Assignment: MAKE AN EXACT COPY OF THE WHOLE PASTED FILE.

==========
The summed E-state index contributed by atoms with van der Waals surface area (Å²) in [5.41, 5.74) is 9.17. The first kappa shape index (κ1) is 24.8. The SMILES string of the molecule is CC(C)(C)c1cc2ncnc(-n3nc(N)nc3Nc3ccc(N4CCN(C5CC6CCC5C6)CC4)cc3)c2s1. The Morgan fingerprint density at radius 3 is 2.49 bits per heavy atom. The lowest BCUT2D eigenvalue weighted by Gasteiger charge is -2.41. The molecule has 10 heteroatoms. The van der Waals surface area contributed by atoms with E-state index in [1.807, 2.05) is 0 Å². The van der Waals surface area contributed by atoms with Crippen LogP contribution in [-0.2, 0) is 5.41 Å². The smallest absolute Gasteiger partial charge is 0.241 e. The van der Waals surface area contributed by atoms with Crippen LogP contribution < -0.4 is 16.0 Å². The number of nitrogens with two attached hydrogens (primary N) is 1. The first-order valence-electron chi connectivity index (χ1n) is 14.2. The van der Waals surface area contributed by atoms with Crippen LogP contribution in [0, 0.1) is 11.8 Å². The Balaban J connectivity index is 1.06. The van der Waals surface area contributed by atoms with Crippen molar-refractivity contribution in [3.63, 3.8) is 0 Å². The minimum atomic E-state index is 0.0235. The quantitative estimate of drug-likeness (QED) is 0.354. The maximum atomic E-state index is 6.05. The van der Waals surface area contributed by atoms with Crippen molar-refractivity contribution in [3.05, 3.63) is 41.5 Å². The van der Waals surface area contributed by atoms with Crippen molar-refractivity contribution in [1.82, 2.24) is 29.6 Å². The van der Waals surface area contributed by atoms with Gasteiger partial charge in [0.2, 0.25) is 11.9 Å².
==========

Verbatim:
The summed E-state index contributed by atoms with van der Waals surface area (Å²) in [5.41, 5.74) is 9.17. The first kappa shape index (κ1) is 24.8. The SMILES string of the molecule is CC(C)(C)c1cc2ncnc(-n3nc(N)nc3Nc3ccc(N4CCN(C5CC6CCC5C6)CC4)cc3)c2s1. The Morgan fingerprint density at radius 3 is 2.49 bits per heavy atom. The lowest BCUT2D eigenvalue weighted by Gasteiger charge is -2.41. The molecule has 10 heteroatoms. The van der Waals surface area contributed by atoms with E-state index in [1.807, 2.05) is 0 Å². The van der Waals surface area contributed by atoms with Crippen LogP contribution in [-0.2, 0) is 5.41 Å². The smallest absolute Gasteiger partial charge is 0.241 e. The van der Waals surface area contributed by atoms with Crippen LogP contribution < -0.4 is 16.0 Å². The number of nitrogens with two attached hydrogens (primary N) is 1. The first-order valence-electron chi connectivity index (χ1n) is 14.2. The van der Waals surface area contributed by atoms with Crippen LogP contribution in [0, 0.1) is 11.8 Å². The Balaban J connectivity index is 1.06. The van der Waals surface area contributed by atoms with Crippen molar-refractivity contribution in [3.63, 3.8) is 0 Å². The minimum atomic E-state index is 0.0235. The quantitative estimate of drug-likeness (QED) is 0.354. The maximum atomic E-state index is 6.05. The van der Waals surface area contributed by atoms with Crippen molar-refractivity contribution in [3.05, 3.63) is 41.5 Å². The van der Waals surface area contributed by atoms with Crippen molar-refractivity contribution in [1.82, 2.24) is 29.6 Å². The van der Waals surface area contributed by atoms with Gasteiger partial charge in [0.2, 0.25) is 11.9 Å².